Posts by tag: homologation

Honda September 12, 2017 posted by

Featured Listing: Ex-Jim Granger 1990 Honda RC30

Update 9.12.2017: Price reduced to $28,500. Good luck to buyers and seller! -dc

Jim Granger is widely considered royalty among the cognoscenti in U.S Honda RC30 circles, having owned and tweaked a raft of the rare V4 beasts over the years. What you see here is a 1990 Honda RC30 that Jim owned for the better part of its life, adding go bits from the HRC parts bin along the way.

We can't say for sure which one of Jim's RCs this is, but check out this forum post describing power figures for a brace of mild and wild RCs he built at some point:

Jim Granger's RC30: 123rwhp skimmed block, stock pistons, stock cams,
un-cut stock heads HRC spec porting, HRC exhaust, flatslides, HRC ignition

Jim Granger's 133rwhp RC30: Same as previous plus custom stainless valves
(std size), race spec valve job, 91 HRC cams, multiple
assemble/disassemble "clearancing" . Dyno fuel flow indicated 1 jet lean,
approximate 3 hp per operator.

Seller Jay told us this bike's engine has never been opened, so we wouldn't expect those numbers from it, but keep reading to see the tasty pieces it did pick up in Granger's stewardship.

The predecessor to the also-legendary RC45, RC30s found glory both in short-circuit superbike racing and on the longer, scarier road courses of England and Northern Ireland with names like Robert and Joey Dunlop aboard.

The grocery list of rare and unobtainable parts on this bike is very long, but includes HRC jet kit, radiators, rear shock, fork internals, wheels, a Moriwaki dry clutch setup and a one-off Yoshimura exhaust. The changes, though subtle, are wide-ranging and strategic, and will give the bike slightly more than the stock 118 horsepower and sharpen its responses on all fronts.

No internal modifications also mean the engine has never had to come apart for any reason, and in true Honda fashion, it has performed reliably with regular maintenance. It is also fully street legal, and retains the stock clipons, rearsets, turn signals and lights. It is decidedly not superbike-spec, and that makes it almost more desirable.

The seller says Jim owned and rode the bike for more than 20 years, adding about 10,000 road miles to the clock in that time. The mileage currently reads just over 21,000, but Jay says about half of those miles came from Granger adding mileage to the odo in order to register the bike in California.

In Jay's words:

Jim Granger's 1990 RC30

This was Jim's personal RC30 from 1991 till 2014 when I bought it. Jim is the US RC30 guru, no one can question his love or knowledge of these bikes. I've ridden it about 800 miles, 50 in the last week. Most of its time with me it was on display in my buddy's office or living room.

This girl has history, some of it I might get wrong, hopefully Jim will correct me. Jim bought it from someone in the southwest and had to add almost 10,000 miles to the odometer the register it in California. Then it spent it's time in his shop and in the mountains of So-Cal racking up another 10,000 or so miles, the current Odo reading is 21,537. When I bought her she had been "sleeping" for a few years in his shop, he woke her back up with fresh fluids, tires and anything else she needed. Recently I changed the oil and bled the brakes and clutch and replaced the battery, she is ready to ride.

She has a bunch of cool parts in this list, but I bet I missed a few:

HRC 17" Magnesium wheels
HRC full floating and vented front rotors with HRC calipers
HRC front axle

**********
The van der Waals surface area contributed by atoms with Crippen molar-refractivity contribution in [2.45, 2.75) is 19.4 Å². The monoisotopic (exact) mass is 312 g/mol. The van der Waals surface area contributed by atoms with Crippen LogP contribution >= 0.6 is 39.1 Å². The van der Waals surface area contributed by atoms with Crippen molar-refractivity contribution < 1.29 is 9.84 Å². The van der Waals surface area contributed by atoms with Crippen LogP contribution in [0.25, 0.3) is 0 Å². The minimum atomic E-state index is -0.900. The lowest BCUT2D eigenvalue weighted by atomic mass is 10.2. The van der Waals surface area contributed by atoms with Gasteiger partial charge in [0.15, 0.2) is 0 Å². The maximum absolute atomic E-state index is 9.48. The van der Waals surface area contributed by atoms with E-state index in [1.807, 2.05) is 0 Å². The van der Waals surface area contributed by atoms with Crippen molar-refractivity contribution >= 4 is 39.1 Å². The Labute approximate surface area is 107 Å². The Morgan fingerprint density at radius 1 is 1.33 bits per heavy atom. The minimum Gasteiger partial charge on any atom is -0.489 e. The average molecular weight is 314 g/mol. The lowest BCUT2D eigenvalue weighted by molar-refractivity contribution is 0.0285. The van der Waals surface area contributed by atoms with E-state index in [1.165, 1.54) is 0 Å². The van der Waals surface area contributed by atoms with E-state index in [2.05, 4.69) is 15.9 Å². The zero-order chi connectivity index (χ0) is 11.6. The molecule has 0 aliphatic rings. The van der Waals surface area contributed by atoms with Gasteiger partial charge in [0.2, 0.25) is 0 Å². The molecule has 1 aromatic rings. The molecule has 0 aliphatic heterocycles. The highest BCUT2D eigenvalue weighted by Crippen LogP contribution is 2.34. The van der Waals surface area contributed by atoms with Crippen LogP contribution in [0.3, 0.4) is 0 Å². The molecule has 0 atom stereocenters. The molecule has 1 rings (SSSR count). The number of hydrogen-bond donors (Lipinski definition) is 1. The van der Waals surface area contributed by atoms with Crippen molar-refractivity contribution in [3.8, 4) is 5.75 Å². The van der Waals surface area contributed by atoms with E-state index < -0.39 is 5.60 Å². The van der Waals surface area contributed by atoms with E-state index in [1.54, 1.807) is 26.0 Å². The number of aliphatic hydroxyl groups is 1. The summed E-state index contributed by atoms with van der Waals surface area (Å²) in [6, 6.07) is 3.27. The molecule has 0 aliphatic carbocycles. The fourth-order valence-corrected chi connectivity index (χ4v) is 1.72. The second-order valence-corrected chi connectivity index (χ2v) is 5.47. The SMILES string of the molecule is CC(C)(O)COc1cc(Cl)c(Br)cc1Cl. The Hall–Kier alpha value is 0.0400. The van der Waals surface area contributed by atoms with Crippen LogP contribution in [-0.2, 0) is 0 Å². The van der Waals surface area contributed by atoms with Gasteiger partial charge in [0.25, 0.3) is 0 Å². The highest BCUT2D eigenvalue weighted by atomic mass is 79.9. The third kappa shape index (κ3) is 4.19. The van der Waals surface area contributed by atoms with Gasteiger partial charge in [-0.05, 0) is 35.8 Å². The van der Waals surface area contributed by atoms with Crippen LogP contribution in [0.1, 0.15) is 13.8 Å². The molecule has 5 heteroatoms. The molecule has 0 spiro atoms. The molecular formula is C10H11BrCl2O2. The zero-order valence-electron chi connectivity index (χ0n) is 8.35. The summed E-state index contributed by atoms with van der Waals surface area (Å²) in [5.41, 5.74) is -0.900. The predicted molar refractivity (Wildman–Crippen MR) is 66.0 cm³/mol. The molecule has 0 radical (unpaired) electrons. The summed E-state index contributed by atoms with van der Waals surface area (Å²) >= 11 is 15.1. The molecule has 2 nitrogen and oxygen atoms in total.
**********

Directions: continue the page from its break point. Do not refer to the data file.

HRC fork internals with external adjusters
HRC Radiators and Temp gauge
HRC jet kit (I think)
Moriwaki DRY CLUTCH ) (imagine a Japanese refined Ducati dry clutch sound, F'ing musical)
HRC Aluminum bodied rear shock
HRC rear ride height adjuster
A one off Yoshimura full exhaust with a period carbon can
PFM iron rear rotor
HRC breather tank
Modified rear subframe
Braided lines
Aftermarket 520 chain and sprockets
A lot cool aluminum hardware here and there

She has a lot of the practical stock parts, like the stock rear sets, stock clip-ons and bar-ends, stock turn signals and lights. She is just as comfortable and easy to ride as the day she left the factory. Her motor is stock, has never been removed or apart and has never had any problems. A bunch of the cool parts came from Freddie Spencer's RC30 program like the wheels, clutch and suspension.

This girl has been meticulously cared for, she has never been crashed, never fallen off the stand or anything like that. But she does have a few blemishes, look carefully at the pictures, ask questions, I want to make sure you know what you are getting. I've taken over 30 pictures, the latest one after I rode her to work this morning (8/21/17). The upper hasn't been painted, but the pearl white is a bit off, maybe it was kept near the welder or got some extra sun. The bike has a few chips and marks but nothing besides the pearl white really worth highlighting. Take a look at how great the fork lowers look, she is in great shape. What you see is what you get, she doesn't include any other parts (except her factory rear stand), no tool kits or manuals.

Ask questions, ask for pictures, please understand what this bike is and what you are buying. Asking $30,000. Jay@boonehonda.com

If that email results in a bounce, use Jay@motorcycleleatherexchange.com

The $30,000 $28,500 asking price is a big number, to be sure, but RC30s are only getting rarer, and this one is in largely unmolested condition, and comes with the provenance of Jim Granger in its ownership history. For more pictures or to make an offer, contact Jay directly at the address above.

58874

Featured Listing: Ex-Jim Granger 1990 Honda RC30
Suzuki September 2, 2017 posted by

Featured Listing: One-of-Six 1994 Suzuki GSXR-750 SP in England

The 1994 Suzuki GSXR-750 SP was the third superbike homologation special Hamamatsu built on the GSXR line, but unlike the 1986 GSXR Limited Edition and the 1989 GSXR-RR, the SP was made special mostly for its rarity.

The SP lacked the dry clutch of the earlier bikes, and by '94 had swollen to 506 pounds wet, just a few lbs shy of the stock bike. It was still laden with special features, including four 40mm flat slide carbs, a lightened and stiffened swingarm and lighter forks, but came with a pillion seat, a feature that belied its world superbike credentials.

The flat slides helped the 750cc inline four spit out more than 110 horses, and the bike was good for more than 150 mph on the big end.

The GSXR-750 SP shown here is the third of six that were imported to the UK, and achieved some degree of fame on the cover of English bike rag Superbike Magazine, a hilarious and often lewd publication I used to pore over as a kid. It comes with a ton of original documentation, and a letter from Suzuki HQ in England authenticating its rarity and the date it was first registered.